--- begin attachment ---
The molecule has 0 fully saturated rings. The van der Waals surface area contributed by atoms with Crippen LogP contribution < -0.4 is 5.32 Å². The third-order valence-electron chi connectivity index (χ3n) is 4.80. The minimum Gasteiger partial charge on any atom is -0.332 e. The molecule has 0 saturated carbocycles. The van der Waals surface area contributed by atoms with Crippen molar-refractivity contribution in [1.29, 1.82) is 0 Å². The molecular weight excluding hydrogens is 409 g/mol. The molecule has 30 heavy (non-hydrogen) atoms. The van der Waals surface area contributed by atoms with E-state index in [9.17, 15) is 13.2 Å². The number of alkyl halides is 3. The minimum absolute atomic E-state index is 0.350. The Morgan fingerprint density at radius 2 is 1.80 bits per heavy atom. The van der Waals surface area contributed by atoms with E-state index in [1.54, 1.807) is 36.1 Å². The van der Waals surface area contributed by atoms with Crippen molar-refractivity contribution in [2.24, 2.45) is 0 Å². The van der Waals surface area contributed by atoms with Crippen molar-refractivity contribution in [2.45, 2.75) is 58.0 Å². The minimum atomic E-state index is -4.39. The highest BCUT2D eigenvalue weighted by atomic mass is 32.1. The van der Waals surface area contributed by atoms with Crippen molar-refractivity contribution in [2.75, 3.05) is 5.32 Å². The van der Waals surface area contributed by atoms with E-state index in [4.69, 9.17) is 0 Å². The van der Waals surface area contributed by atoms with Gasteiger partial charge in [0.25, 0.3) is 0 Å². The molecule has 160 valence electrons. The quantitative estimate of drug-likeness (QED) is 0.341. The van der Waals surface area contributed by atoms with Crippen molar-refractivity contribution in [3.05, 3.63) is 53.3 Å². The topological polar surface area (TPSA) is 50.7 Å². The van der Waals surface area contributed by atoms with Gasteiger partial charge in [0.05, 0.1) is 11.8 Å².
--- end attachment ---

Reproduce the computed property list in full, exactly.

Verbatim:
The molecule has 0 fully saturated rings. The van der Waals surface area contributed by atoms with Crippen LogP contribution < -0.4 is 5.32 Å². The third-order valence-electron chi connectivity index (χ3n) is 4.80. The minimum Gasteiger partial charge on any atom is -0.332 e. The molecule has 0 saturated carbocycles. The van der Waals surface area contributed by atoms with Crippen molar-refractivity contribution in [1.29, 1.82) is 0 Å². The molecular weight excluding hydrogens is 409 g/mol. The molecule has 30 heavy (non-hydrogen) atoms. The van der Waals surface area contributed by atoms with E-state index in [9.17, 15) is 13.2 Å². The number of alkyl halides is 3. The minimum absolute atomic E-state index is 0.350. The Morgan fingerprint density at radius 2 is 1.80 bits per heavy atom. The van der Waals surface area contributed by atoms with E-state index in [1.54, 1.807) is 36.1 Å². The van der Waals surface area contributed by atoms with Crippen molar-refractivity contribution in [2.24, 2.45) is 0 Å². The van der Waals surface area contributed by atoms with Crippen molar-refractivity contribution in [2.45, 2.75) is 58.0 Å². The minimum atomic E-state index is -4.39. The highest BCUT2D eigenvalue weighted by atomic mass is 32.1. The van der Waals surface area contributed by atoms with Crippen molar-refractivity contribution in [2.75, 3.05) is 5.32 Å². The van der Waals surface area contributed by atoms with E-state index in [4.69, 9.17) is 0 Å². The van der Waals surface area contributed by atoms with Gasteiger partial charge in [0.25, 0.3) is 0 Å². The molecule has 160 valence electrons. The quantitative estimate of drug-likeness (QED) is 0.341. The van der Waals surface area contributed by atoms with Crippen molar-refractivity contribution in [3.05, 3.63) is 53.3 Å². The topological polar surface area (TPSA) is 50.7 Å². The van der Waals surface area contributed by atoms with Gasteiger partial charge in [0.05, 0.1) is 11.8 Å².